Müller, 62, will take over with immediate effect, replacing Martin Winterkorn who stepped down two days earlier, said the head of the supervisory board, Berthold Huber, in the carmaker's headquarters in Wolfsburg, northern Germany.
“My most pressing task will be to restore confidence in the Volkswagen Group – through an unsparing investigation and maximum transparency, but also by drawing the right lessons from the current situation,” Müller vowed.
“Volkswagen under my leadership will make every effort to develop the most rigorous compliance and governance standards in the entire industry and to implement them.”
The emissions scandal broke a week ago when US officials publicly accused Volkswagen of cheating and launched a probe which has also seen a growing list of other countries launch investigations.
The company admitted earlier this week that 11 million of its diesel vehicles worldwide are equipped with the software that covertly turns on pollution controls when the car is being tested, and off when it is being driven.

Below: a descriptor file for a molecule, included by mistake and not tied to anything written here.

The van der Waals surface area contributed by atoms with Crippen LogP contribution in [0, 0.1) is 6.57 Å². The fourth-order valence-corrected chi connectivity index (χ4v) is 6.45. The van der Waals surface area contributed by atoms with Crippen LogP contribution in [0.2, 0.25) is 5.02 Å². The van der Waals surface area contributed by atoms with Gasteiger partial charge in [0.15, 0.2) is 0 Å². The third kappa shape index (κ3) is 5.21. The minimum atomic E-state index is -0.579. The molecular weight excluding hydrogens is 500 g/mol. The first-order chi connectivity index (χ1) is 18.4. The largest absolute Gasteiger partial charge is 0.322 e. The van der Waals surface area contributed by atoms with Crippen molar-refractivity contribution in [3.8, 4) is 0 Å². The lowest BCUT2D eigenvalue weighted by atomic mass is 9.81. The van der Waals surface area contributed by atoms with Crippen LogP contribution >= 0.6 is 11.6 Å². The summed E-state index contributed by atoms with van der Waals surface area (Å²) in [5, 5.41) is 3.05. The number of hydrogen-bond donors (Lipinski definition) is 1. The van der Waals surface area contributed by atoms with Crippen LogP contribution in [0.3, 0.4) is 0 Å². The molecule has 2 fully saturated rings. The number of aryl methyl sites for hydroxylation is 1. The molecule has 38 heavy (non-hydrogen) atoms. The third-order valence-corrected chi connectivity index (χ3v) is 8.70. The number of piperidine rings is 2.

German Transport Minister Alexander Dobrindt told the Bundestag (German parliament) on Friday that 2.8 million cars in Germany were caught up in the scandal.
The number of cars affected by the cheating in Germany dwarfs the 500,000-odd vehicles believed to have had the software installed in the US.
'A small group of people' to blame
Huber praised Müller as “a figure with great strategic, entrepreneurial and social skills” as he is set to dive head-first into quelling the storm of the scandal.
“He knows the company and its brands, will tackle his new position immediately and with full force. We explicitly appreciate his critical and constructive views.”
The supervisory board also said on Friday that the decision to fit devices on cars to cheat emissions tests was a “moral and policy disaster,” adding that a small group of people was to blame.
“We can clearly say that emissions manipulation was a moral and policy disaster,” said Huber, who heads the committee of 20. Another board member, Bernd Osterloh, added that “a small group had caused great damage to Volkswagen.”